The spirits of Milwaukee’s early pioneers may have said, “You can build your church over my dead body.” And that’s just what the founders of St. James Episcopal Church did. The historic church at 833 W. Wisconsin Ave., is squarely atop the Spring Street Burial Ground, once the resting place of many of the city’s first European settlers. (more…)

A Confederate grave in Milwaukee

Milwaukee Calvary Cemetery Civil War grave of Joseph Shefhey.

The peaked headstone of Joseph Sheehy denotes a Confederate Civil War veteran, the only one amid a sea of rounded headstones belonging to Union veterans in Milwaukee’s Calvary Cemetery. Photo by Carl Swanson

Update: In summer, 2016, the Department of Veterans Affairs’ National Cemetery Administration in Washington, D.C. determined the grave marker incorrectly identified the soldier as Confederate. The marker was subsequently reground with a Union-style rounded top. Additionally, it was learned the stone misspells the soldier’s name. This post has been edited to reflect the correct spelling throughout.

A distinctive headstone in Milwaukee’s Calvary Cemetery marks the last resting place of a Confederate Civil War soldier — the only one in row upon row of Union veterans of that conflict. But was Joseph Sheehy mistakenly buried as a rebel?

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The man who started Milwaukee

Solomon Juneau stands on the shore of Lake Michigan and looks across the city he founded. The first permanent white settler of the city, Juneau was also a friend to the Menomonee Indians, the city's first mayor, and the father of 15 children. Photo by Carl Swanson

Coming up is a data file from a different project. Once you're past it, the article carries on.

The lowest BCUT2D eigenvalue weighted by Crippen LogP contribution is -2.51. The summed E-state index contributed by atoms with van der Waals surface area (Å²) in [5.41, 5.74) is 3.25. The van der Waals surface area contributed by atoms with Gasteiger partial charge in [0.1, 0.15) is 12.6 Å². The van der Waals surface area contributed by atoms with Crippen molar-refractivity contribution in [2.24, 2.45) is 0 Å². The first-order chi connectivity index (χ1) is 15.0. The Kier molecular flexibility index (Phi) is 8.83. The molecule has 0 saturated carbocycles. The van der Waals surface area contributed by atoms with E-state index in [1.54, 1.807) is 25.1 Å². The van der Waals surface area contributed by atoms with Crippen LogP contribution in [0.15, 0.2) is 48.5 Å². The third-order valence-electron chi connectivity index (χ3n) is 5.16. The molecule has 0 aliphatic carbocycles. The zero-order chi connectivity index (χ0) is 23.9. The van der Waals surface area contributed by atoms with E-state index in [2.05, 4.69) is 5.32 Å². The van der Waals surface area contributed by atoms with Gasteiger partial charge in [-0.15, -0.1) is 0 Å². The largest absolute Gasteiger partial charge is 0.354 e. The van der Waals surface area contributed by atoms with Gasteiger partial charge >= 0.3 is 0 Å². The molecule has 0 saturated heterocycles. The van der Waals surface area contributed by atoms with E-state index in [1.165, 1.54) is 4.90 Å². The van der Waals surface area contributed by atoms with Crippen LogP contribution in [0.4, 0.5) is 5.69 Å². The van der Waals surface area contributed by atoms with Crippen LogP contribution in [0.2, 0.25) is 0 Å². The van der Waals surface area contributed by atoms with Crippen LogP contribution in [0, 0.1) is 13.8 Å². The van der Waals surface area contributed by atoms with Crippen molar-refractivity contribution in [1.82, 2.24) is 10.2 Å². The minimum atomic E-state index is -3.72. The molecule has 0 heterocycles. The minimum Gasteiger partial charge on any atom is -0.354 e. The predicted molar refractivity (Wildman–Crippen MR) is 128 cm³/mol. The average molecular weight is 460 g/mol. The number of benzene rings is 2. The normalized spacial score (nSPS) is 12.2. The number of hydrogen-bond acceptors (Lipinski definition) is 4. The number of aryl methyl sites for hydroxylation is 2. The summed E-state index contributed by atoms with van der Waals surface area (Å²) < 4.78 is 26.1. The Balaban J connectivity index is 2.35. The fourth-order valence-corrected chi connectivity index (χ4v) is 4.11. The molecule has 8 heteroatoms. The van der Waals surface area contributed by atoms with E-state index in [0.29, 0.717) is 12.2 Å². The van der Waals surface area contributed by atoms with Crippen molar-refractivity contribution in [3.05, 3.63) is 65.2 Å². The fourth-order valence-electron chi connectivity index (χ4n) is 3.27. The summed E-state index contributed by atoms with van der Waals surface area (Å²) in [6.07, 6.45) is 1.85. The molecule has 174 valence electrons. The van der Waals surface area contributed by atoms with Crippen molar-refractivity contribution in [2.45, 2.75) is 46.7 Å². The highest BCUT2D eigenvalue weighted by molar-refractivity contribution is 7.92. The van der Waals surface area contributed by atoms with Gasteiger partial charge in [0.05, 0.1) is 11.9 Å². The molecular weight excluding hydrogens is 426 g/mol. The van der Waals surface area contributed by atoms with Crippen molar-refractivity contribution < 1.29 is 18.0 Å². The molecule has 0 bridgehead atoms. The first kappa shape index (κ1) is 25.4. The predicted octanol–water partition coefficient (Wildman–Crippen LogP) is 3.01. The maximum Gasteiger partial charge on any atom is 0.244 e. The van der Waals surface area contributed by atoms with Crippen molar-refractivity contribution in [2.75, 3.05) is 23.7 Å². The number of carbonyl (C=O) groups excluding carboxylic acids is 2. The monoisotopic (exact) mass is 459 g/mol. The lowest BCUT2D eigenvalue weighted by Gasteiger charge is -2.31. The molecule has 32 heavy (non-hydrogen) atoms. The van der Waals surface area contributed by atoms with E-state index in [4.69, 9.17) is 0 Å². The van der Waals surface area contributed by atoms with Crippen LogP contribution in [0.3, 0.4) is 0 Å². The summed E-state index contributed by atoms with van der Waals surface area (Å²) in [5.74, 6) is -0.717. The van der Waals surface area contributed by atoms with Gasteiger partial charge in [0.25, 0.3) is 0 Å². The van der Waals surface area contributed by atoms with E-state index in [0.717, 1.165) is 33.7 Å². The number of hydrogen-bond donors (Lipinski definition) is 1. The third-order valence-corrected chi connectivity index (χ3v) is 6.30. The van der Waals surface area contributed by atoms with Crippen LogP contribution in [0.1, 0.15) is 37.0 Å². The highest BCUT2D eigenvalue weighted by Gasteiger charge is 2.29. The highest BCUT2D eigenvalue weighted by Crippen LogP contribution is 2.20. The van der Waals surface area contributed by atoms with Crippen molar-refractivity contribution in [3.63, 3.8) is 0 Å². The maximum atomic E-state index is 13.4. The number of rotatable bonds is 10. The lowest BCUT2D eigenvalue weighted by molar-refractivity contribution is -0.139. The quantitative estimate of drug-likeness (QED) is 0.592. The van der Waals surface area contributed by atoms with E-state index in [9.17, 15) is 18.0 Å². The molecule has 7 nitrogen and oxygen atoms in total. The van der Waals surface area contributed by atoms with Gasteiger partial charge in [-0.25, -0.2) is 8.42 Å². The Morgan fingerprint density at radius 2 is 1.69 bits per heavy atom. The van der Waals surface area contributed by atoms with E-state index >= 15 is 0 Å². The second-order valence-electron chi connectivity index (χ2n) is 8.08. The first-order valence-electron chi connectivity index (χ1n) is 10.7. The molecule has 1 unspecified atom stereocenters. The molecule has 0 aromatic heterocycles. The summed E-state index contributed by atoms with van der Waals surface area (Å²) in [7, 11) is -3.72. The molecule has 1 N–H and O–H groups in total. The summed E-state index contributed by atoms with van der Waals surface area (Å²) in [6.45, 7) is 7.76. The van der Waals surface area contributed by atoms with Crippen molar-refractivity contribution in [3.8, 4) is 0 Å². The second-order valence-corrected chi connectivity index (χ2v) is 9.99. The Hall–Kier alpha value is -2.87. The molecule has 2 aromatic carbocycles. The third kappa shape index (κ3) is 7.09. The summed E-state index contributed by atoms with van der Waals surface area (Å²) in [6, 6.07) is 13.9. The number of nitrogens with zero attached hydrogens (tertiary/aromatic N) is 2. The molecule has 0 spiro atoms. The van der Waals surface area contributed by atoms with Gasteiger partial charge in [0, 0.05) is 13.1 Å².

Solomon Juneau stands on the shore of Lake Michigan and looks across the city he founded. A fur trader turned city founder, Juneau was also a friend to the Menomonee Indians, the city’s first mayor, and the father of 17 children. Photo by Carl Swanson

A recent Saturday visit found Juneau Park host to an interesting cross-section of the city. A man admired the view of Lake Michigan from a bench, a couple kissed under the trees one of them recording the moment with a video camera held at arm’s length. At a picnic table a man dressed in many layers of shabby clothing, surrounded by boxes and bags of his belongings, quietly read a newspaper. Three people tossed a Frisbee in an open area. And a strolling couple paused to look at an imposing statue. “Who’s Solomon Juneau?” one asked, reading the name on the pedestal.

Milwaukeeans. Photo by Carl Swanson

Juneau’s memorial accurately depicts his customary garb. The sash shown around his waist was a favorite garment. Vivid red in color, it was a treasured gift from his Indian friends. Photo by Carl Swanson

The short answer: He was a fur trader who turned a lone cabin in the wilderness into a thriving city. He developed the downtown and the East Side parts of the city, He built the first courthouse and donated it to the city. He was Milwaukee’s first mayor and its first postmaster.

And that’s just scratching the surface. He made a massive fortune and lost it all. He had 17 children. When he died, chiefs of the Menomonee Nation served as his pallbearers.

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Decoration Day

May 30 was once set aside as a day to remember those who died in the Civil War, such as U.S. Navy Boatswain's Mate Michael McCormick, who was born in Ireland in 1833 and died on May 19, 1865 at the age of 32. He is buried in Wood National Cemetery in Milwaukee. Photo by Carl Swanson